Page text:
Welcome back to AVQ&A, where we throw out a question for discussion among the staff and readers. Consider this a prompt to compare notes on your interface with pop culture, to reveal your embarrassing tastes and experiences, and to ponder how our diverse lives all led us to convene here together. Got a question you’d like us and the readers to answer? E-mail us at firstname.lastname@example.org.
What piece of art would you want to memorize in order to pass it on to the members of a future generation?
I’m not really a sentimental person, but I have a soft spot in my heart for The Beatles’ “Blackbird.” It’s not the greatest song ever written, I don’t think, but the message—“take these broken wings and learn to fly”—is pretty solid, and the melody and lyrics are so deeply ingrained in my brain that I could probably manage to remember them even after the collapse of civilization or, at the very least, a long, long time from now.
So you’ve been blasted back to the Stone Age—the ultimate back-to-basics scenario. You’re going to need the drum intro to The Ronettes’ “Be My Baby.” Hal Blaine’s distinctive “kick-kick-kick snare” isn’t just the propulsive entry point to the 20th century’s most perfect distillation of adolescent yearning—it’s a musical Rosetta stone, the preservation of which unlocks a trove of pop masterpieces that’ll be a welcome distraction from fending off wild animals (and keeping your own feral impulses at bay). Driving the openings of “Don’t Worry Baby,” “Just Like Honey,” and more Bruce Springsteen songs than Max Weinberg would like to admit, the “Be My Baby” beat is an essential building block of the last 50 years of music, indelible upon first listen and insanely easy to pass on to your fellow survivors. And just imagine its usefulness outside a cultural context, where it could be employed to call rowdy tribal meetings to order or sounded to intimidate those who wish to do you harm. Now, can I please have volunteers take up the more complicated task of memorizing and performing the “Apache” and “Funky Drummer” breaks?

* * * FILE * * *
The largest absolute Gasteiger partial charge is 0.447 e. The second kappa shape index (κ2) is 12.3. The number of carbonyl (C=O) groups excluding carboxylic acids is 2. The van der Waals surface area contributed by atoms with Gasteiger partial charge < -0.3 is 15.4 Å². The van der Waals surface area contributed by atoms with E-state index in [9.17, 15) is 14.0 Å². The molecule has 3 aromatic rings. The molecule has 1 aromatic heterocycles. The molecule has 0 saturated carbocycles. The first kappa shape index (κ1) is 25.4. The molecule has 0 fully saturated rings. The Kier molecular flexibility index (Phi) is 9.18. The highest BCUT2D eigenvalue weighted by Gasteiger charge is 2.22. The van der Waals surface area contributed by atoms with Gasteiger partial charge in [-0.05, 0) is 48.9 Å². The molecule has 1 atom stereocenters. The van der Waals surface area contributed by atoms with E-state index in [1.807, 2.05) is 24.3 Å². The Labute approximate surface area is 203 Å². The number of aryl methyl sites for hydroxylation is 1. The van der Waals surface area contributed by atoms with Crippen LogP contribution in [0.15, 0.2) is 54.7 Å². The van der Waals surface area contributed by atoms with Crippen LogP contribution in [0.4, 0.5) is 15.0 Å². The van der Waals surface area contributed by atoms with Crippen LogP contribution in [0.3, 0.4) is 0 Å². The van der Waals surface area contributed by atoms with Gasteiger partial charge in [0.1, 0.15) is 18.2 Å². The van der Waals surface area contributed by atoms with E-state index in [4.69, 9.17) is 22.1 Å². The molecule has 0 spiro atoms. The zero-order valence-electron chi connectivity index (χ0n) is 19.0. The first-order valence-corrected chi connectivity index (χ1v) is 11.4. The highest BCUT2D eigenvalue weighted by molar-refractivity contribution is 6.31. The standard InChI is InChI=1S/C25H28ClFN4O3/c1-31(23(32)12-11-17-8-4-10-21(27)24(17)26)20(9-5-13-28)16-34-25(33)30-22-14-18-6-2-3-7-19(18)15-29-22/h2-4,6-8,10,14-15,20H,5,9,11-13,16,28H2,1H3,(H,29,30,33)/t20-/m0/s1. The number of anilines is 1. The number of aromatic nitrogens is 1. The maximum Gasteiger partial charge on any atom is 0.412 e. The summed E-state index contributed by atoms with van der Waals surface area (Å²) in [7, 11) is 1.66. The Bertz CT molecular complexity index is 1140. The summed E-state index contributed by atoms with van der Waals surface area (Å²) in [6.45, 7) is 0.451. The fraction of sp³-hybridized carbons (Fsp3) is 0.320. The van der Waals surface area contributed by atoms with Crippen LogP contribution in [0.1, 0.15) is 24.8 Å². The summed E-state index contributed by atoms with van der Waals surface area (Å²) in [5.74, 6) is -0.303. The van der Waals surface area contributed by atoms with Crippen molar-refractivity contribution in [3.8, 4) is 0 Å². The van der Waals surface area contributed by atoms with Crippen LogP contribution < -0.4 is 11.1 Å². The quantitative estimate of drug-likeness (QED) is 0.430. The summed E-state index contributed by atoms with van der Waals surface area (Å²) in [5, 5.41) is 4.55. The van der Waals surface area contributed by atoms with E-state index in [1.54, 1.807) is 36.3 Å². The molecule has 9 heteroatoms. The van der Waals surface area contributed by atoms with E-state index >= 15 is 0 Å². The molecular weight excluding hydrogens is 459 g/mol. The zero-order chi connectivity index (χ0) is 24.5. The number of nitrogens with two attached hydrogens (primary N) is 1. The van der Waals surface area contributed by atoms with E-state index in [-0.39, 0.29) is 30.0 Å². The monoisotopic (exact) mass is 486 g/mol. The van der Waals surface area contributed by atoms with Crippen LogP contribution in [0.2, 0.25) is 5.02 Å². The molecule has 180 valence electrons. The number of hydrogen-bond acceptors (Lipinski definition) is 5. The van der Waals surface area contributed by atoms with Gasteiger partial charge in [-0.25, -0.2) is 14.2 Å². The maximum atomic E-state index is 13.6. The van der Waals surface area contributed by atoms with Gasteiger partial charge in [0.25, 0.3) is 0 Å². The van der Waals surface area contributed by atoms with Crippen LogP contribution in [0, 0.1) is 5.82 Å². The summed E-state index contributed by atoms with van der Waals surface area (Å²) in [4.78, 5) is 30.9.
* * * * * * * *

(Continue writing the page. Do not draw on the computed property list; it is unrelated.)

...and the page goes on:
I’m not much for poetry, and as much as I love music, I have to believe there’ll be plenty of other people who’ll pass along their favorite songs, so I’m going to go with the oral tradition of storytelling… specifically, the story of the original Star Wars trilogy. Somehow or other, I managed to raise a daughter who’s addicted to The Simpsons but has precious little tolerance for science fiction. Still, I was able to hold her attention by reeling off the plot of the first movie as if it were a fairy tale, regaling her with the story of a princess whose kingdom is destroyed by a villain who’s holding her captive and how she’s saved from his evil clutches by a young hero and his friends. Admittedly, I might’ve skimmed over some of the details in the version I gave her, so I’d want to make sure I nailed all the key elements if I was passing it along to future generations. But edited or not, the story itself is one that’ll hold up well for many years to come.